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This Is Why You Should Care That 72 New Breast Cancer Gene Mutations Were Discovered

November 9th, 2017 |
Awareness & Education, Recently Diagnosed

by ericaoncmd | Caregiver: All Cancers    Connect


You may have recently seen that 72 new mutations were discovered in a global breast cancer study conducted by 300 institutions all over the world. If you're a breast cancer fighter or survivor, you might wonder what it means for you. If you have been tested before, you might wonder what to do now.

Here are three reasons why you should care:

Because the Link Between Genetics and Breast Cancer Risk Is Already A Big Deal

Angelina Jolie’s experience with BRCA1 was an eye opener for many women to realize the relevancy of genetic testing and cancer risk . BRCA1 and BRCA2 are tumor suppressor genes, so testing positively for mutations in these genes is linked to a significantly higher risk of breast and ovarian cancer (with a slightly higher risk with people testing positively for BRCA1 mutations). A woman with a BRCA1 mutation might have a 55-65% risk of breast cancer by the age of 70, while the risk is about 45% for a BRCA2 mutation. Men with these mutations are at increased risk of male breast cancer. For ovarian cancer, the skew is 39% of women with a harmful BRCA1 mutation and 11-17% for BRCA2.

Disappointingly though, it was recognized early that BRCA1 and BRCA2 mutations only explained a tiny fraction of inherited breast cancers. That's where this new study has a profound impact.

Because the Net For Gene Mutations Linked To Cancer Just Got A Lot Bigger. And That's Good

While it may sound terrible to say there are 72 new items to add to your "cancer scare" list (rounding up to 180 known single nucleotide polymorphisms, or SNPS, associated with breast cancer), this is a huge win for cancer prevention. Rather than looking at just two individual genes, genome-wide studies (IE the complete set of DNA present in a human) allows researchers to screen for all potential genes linked to higher breast and ovarian cancer risk. These results will allow anyone concerned about their genetic predisposition to inheriting cancer, or their risk of a recurrence, to determine their actual risk by a much more accurate list of mutations to watch out for.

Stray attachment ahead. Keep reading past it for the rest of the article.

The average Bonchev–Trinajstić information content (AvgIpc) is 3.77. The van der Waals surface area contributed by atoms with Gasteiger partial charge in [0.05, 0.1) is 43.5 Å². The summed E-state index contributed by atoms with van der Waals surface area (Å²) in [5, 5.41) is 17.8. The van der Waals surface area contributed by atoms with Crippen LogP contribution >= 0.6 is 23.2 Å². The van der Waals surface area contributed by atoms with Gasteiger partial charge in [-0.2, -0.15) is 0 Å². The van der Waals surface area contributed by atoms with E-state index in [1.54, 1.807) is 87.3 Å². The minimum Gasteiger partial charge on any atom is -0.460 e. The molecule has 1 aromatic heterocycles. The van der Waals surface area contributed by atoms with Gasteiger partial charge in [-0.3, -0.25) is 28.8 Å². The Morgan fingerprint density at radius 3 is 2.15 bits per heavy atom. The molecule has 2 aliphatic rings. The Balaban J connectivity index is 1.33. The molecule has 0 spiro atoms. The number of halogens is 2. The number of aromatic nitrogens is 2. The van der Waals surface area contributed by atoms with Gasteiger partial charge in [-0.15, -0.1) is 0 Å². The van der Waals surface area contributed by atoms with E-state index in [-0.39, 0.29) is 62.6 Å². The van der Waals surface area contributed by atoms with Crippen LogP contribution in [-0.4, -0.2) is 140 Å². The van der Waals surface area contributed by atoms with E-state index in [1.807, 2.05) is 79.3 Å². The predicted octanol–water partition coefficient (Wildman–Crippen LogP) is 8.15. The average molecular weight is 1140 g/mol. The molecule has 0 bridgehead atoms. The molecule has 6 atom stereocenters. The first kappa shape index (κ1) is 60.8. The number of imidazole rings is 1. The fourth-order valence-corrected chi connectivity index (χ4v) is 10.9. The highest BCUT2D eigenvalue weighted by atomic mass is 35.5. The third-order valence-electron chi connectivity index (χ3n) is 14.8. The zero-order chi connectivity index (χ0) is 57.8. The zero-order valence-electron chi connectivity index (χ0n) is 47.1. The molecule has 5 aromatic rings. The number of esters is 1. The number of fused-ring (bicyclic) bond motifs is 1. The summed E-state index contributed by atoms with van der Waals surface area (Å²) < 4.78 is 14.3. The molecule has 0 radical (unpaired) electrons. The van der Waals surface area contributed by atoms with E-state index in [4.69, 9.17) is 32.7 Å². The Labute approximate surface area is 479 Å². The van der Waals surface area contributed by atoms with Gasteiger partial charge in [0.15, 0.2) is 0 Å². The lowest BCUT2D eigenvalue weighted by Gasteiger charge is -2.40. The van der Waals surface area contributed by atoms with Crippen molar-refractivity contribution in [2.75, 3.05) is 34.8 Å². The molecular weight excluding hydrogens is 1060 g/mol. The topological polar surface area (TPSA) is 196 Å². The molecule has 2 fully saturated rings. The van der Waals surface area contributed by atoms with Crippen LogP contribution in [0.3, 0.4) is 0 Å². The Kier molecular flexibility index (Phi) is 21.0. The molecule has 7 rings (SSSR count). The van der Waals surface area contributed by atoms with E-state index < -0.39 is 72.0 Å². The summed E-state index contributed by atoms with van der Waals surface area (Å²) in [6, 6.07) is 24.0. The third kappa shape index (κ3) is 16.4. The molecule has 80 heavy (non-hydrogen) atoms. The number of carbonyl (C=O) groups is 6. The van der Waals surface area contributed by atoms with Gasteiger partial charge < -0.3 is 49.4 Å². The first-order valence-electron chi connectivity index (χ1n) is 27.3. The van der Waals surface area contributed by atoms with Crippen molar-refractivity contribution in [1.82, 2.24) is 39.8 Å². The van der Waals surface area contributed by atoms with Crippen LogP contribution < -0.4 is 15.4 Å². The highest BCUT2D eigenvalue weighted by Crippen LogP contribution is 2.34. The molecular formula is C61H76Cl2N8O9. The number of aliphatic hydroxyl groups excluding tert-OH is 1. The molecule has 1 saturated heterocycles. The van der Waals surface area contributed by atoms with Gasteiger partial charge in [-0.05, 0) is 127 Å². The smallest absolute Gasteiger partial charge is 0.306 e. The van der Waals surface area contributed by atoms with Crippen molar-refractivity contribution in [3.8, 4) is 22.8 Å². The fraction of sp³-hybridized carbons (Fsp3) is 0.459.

An individual with a strong family history of breast and/or ovarian cancer who tested negative for BRCA1 and BRCA2 mutations should consider asking their doctor if more testing might be helpful. If there were other mutations found, it would be helpful for the individual and their blood relatives to know. Options to reduce risk can be discussed including surgery (like double mastectomy) or taking medications. In some cases, there can be more aggressive breast cancer screening such as with MRIs as well as mammograms to pick up cancer early.

Because It Proves That Genetic Counseling Is More Important Than Ever

It bears highlighting that these new SNPs are not weighed equally - most individual variations are associated with small increases in risk, which is different from the more rare and significantly more dangerous mutations in BRCA1 and BRCA2. An individual going through genetic testing nowadays should meet with a genetic counselor before testing, and after as well if there are any positive results.

The conclusions of the researchers was that these new SNPs could be used for early detection and prevention of breast cancer and allow people to make more informed choices about treatment. For example, this discovery may result in a more aggressive focus on cancer screening, rather than surgical removal of breast or other organs if the risk is felt to be small and if one is comfortable with that.

If you're interested in genetic testing, check out the National Society of Genetic Counselors to find a genetic counselor near you.

Photo courtesy of Drew Hays.

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Dr. Uche Njiaju is a physician specializing in Hematology and Medical Oncology. She has had a breast cancer focus since 2009 and is a Fellow in the American College of Physicians. She writes about cancer and treatments to enlighten the public and to demystify cancer. She blogs at EricaOncologyMD.com and posts short cancer-related posts on her Facebook page, EricaOncMD, and her Twitter, EricaOncMD.

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